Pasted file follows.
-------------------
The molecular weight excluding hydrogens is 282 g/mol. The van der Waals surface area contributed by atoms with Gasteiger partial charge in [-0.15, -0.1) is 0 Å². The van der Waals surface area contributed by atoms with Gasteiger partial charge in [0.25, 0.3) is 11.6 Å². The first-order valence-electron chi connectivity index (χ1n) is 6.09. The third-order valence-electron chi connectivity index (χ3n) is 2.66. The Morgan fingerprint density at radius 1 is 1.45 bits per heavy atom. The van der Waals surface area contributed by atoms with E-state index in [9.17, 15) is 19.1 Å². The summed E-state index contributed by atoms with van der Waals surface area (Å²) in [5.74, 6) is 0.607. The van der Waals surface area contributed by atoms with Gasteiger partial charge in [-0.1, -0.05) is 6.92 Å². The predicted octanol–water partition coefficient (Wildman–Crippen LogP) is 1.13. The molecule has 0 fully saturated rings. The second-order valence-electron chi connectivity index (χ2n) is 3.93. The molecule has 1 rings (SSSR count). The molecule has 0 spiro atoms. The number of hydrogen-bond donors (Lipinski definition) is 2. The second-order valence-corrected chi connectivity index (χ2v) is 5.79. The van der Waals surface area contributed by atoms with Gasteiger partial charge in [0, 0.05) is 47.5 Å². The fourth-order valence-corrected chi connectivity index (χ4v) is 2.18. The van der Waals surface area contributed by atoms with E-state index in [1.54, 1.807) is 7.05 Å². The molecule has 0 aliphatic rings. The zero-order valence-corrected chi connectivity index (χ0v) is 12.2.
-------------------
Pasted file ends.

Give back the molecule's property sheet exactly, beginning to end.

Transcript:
The molecular weight excluding hydrogens is 282 g/mol. The van der Waals surface area contributed by atoms with Gasteiger partial charge in [-0.15, -0.1) is 0 Å². The van der Waals surface area contributed by atoms with Gasteiger partial charge in [0.25, 0.3) is 11.6 Å². The first-order valence-electron chi connectivity index (χ1n) is 6.09. The third-order valence-electron chi connectivity index (χ3n) is 2.66. The Morgan fingerprint density at radius 1 is 1.45 bits per heavy atom. The van der Waals surface area contributed by atoms with E-state index in [9.17, 15) is 19.1 Å². The summed E-state index contributed by atoms with van der Waals surface area (Å²) in [5.74, 6) is 0.607. The van der Waals surface area contributed by atoms with Gasteiger partial charge in [-0.1, -0.05) is 6.92 Å². The predicted octanol–water partition coefficient (Wildman–Crippen LogP) is 1.13. The molecule has 0 fully saturated rings. The second-order valence-electron chi connectivity index (χ2n) is 3.93. The molecule has 1 rings (SSSR count). The molecule has 0 spiro atoms. The number of hydrogen-bond donors (Lipinski definition) is 2. The second-order valence-corrected chi connectivity index (χ2v) is 5.79. The van der Waals surface area contributed by atoms with Gasteiger partial charge in [0, 0.05) is 47.5 Å². The fourth-order valence-corrected chi connectivity index (χ4v) is 2.18. The van der Waals surface area contributed by atoms with E-state index in [1.54, 1.807) is 7.05 Å². The molecule has 0 aliphatic rings. The zero-order valence-corrected chi connectivity index (χ0v) is 12.2.